WASHINGTON (Reuters)—Sen. John McCain (R-Az.) will return to the U.S. capitol on Tuesday to play what could be a crucial role in salvaging Republican efforts to repeal Obamacare and keep their years-long pledge to unwind the 2010 healthcare overhaul.
McCain, who is battling brain cancer, is set to help decide whether the repeal push will move forward or perhaps be abandoned entirely.
Senators will be asked whether to begin debate on the Senate floor on a healthcare overhaul to supplant the Affordable Care Act, better known as Obamacare.
A loss would force Senate Republican leaders, who have struggled to amass support for their version of an overhaul, to find another strategy or move on to other legislative matters.
President Donald Trump has been increasingly critical of Republican senators for being unable to pass a bill. He kept up the pressure on Tuesday in a series of early-morning tweets, after chastising them at a White House event on Monday.
“After 7 years of talking, we will soon see whether or not Republicans are willing to step up to the plate!” he tweeted, praising McCain for coming back to Washington to cast his vote.
The tally in the divided chamber was expected to be extremely tight, making McCain’s return critical to the repeal effort.
The Arizona senator has said that he typically votes to open legislative debates such as these, but has voiced concerns about the Senate bill and said he would try to address them on the floor.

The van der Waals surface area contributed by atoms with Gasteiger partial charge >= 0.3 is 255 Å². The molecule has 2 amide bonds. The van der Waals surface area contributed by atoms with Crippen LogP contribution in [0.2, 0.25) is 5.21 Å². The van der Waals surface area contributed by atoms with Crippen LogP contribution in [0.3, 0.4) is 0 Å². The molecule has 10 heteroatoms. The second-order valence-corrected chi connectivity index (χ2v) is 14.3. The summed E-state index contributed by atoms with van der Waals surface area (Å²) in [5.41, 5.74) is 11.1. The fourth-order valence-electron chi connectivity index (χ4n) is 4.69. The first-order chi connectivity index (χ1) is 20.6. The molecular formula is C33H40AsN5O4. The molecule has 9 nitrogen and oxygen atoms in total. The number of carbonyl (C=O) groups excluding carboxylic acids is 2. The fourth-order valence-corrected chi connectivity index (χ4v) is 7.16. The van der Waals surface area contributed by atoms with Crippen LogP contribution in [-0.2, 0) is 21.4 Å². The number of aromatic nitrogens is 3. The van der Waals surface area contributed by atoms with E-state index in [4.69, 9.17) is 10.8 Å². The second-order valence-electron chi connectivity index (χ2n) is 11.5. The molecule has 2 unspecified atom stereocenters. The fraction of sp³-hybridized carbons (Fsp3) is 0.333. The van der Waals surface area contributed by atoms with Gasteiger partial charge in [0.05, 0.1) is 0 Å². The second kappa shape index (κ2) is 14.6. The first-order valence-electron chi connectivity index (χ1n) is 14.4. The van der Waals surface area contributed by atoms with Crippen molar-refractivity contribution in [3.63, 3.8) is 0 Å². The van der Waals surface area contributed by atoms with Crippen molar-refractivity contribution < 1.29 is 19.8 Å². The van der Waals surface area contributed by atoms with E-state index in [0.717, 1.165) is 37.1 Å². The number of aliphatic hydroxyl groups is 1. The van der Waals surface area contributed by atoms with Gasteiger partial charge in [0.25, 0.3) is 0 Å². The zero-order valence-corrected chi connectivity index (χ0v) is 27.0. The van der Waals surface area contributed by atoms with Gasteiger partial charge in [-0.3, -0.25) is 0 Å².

He was diagnosed with an aggressive form of brain cancer earlier this month after surgery to remove a blood clot, and had not been expected to attend Tuesday’s vote. His office, however, released a statement late Monday announcing his return.
If enough Republicans vote to move forward, senators would begin debating the bill that passed the U.S. House of Representatives in April. But that bill likely would be heavily modified through the amendment process.
Some senators said it was time to either tackle the issue on the Senate floor or move on to other matters.
“Now it’s time to fish or cut bait,” said Sen. Mike Rounds (R-S.D.). “Let’s get on with it. We have a lot of other things to do.”
No Democrat is expected to vote in favor of opening debate, meaning that Republicans, who hold 52 seats in the 100-seat chamber, cannot afford to lose more than two of their own.
Sen. Susan Collins (R-Me.) has been the only Republican who has publicly said she will vote against opening debate, but it remained possible she could be joined by other Republicans concerned about the form the legislation might ultimately take.
In an interview with Reuters on Monday, Collins said Trump has not reached out to her. The president pressured another potential holdout at a West Virginia event late Monday, calling out the state’s Republican senator, Shelley Moore Capito.
In the event of a tied vote, Vice President Mike Pence, who is expected to be on Capitol Hill on Tuesday, would cast the deciding vote.